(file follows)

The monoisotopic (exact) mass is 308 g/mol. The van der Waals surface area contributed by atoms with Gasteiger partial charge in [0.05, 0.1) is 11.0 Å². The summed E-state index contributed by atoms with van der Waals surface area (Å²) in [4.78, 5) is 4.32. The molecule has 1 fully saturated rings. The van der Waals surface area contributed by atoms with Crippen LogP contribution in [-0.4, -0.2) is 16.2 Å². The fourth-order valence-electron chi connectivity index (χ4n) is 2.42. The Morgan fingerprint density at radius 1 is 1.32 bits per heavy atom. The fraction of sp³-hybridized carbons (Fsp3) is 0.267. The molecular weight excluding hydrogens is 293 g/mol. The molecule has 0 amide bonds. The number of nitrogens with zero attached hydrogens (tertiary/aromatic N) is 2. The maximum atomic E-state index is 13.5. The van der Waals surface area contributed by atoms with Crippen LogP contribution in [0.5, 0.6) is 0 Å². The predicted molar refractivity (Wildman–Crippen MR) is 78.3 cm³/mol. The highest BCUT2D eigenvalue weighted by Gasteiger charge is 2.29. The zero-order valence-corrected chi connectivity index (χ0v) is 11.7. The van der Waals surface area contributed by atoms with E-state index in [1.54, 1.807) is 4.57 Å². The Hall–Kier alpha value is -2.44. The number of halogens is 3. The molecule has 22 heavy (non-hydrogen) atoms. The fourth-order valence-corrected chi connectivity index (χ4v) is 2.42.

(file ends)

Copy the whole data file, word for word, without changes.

The monoisotopic (exact) mass is 308 g/mol. The van der Waals surface area contributed by atoms with Gasteiger partial charge in [0.05, 0.1) is 11.0 Å². The summed E-state index contributed by atoms with van der Waals surface area (Å²) in [4.78, 5) is 4.32. The molecule has 1 fully saturated rings. The van der Waals surface area contributed by atoms with Crippen LogP contribution in [-0.4, -0.2) is 16.2 Å². The fourth-order valence-electron chi connectivity index (χ4n) is 2.42. The Morgan fingerprint density at radius 1 is 1.32 bits per heavy atom. The fraction of sp³-hybridized carbons (Fsp3) is 0.267. The molecular weight excluding hydrogens is 293 g/mol. The molecule has 0 amide bonds. The number of nitrogens with zero attached hydrogens (tertiary/aromatic N) is 2. The maximum atomic E-state index is 13.5. The van der Waals surface area contributed by atoms with Crippen LogP contribution in [0.5, 0.6) is 0 Å². The predicted molar refractivity (Wildman–Crippen MR) is 78.3 cm³/mol. The highest BCUT2D eigenvalue weighted by Gasteiger charge is 2.29. The zero-order valence-corrected chi connectivity index (χ0v) is 11.7. The van der Waals surface area contributed by atoms with E-state index in [1.54, 1.807) is 4.57 Å². The Hall–Kier alpha value is -2.44. The number of halogens is 3. The molecule has 22 heavy (non-hydrogen) atoms. The fourth-order valence-corrected chi connectivity index (χ4v) is 2.42.